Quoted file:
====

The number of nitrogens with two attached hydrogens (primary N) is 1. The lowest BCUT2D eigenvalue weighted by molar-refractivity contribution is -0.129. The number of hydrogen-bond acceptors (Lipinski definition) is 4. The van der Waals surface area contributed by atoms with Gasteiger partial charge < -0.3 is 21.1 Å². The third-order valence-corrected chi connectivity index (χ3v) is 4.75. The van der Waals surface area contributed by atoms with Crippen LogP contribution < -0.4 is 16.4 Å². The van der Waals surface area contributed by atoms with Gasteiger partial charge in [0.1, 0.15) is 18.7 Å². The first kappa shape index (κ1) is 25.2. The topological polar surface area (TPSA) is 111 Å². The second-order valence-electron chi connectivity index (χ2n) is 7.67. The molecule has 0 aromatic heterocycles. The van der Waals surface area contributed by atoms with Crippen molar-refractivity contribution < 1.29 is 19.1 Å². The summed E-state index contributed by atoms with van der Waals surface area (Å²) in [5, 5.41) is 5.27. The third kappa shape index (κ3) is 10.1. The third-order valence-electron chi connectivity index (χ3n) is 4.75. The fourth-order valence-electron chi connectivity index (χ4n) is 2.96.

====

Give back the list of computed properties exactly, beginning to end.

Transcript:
The number of nitrogens with two attached hydrogens (primary N) is 1. The lowest BCUT2D eigenvalue weighted by molar-refractivity contribution is -0.129. The number of hydrogen-bond acceptors (Lipinski definition) is 4. The van der Waals surface area contributed by atoms with Gasteiger partial charge < -0.3 is 21.1 Å². The third-order valence-corrected chi connectivity index (χ3v) is 4.75. The van der Waals surface area contributed by atoms with Crippen LogP contribution < -0.4 is 16.4 Å². The van der Waals surface area contributed by atoms with Gasteiger partial charge in [0.1, 0.15) is 18.7 Å². The first kappa shape index (κ1) is 25.2. The topological polar surface area (TPSA) is 111 Å². The second-order valence-electron chi connectivity index (χ2n) is 7.67. The molecule has 0 aromatic heterocycles. The van der Waals surface area contributed by atoms with Crippen molar-refractivity contribution < 1.29 is 19.1 Å². The summed E-state index contributed by atoms with van der Waals surface area (Å²) in [5, 5.41) is 5.27. The third kappa shape index (κ3) is 10.1. The third-order valence-electron chi connectivity index (χ3n) is 4.75. The fourth-order valence-electron chi connectivity index (χ4n) is 2.96.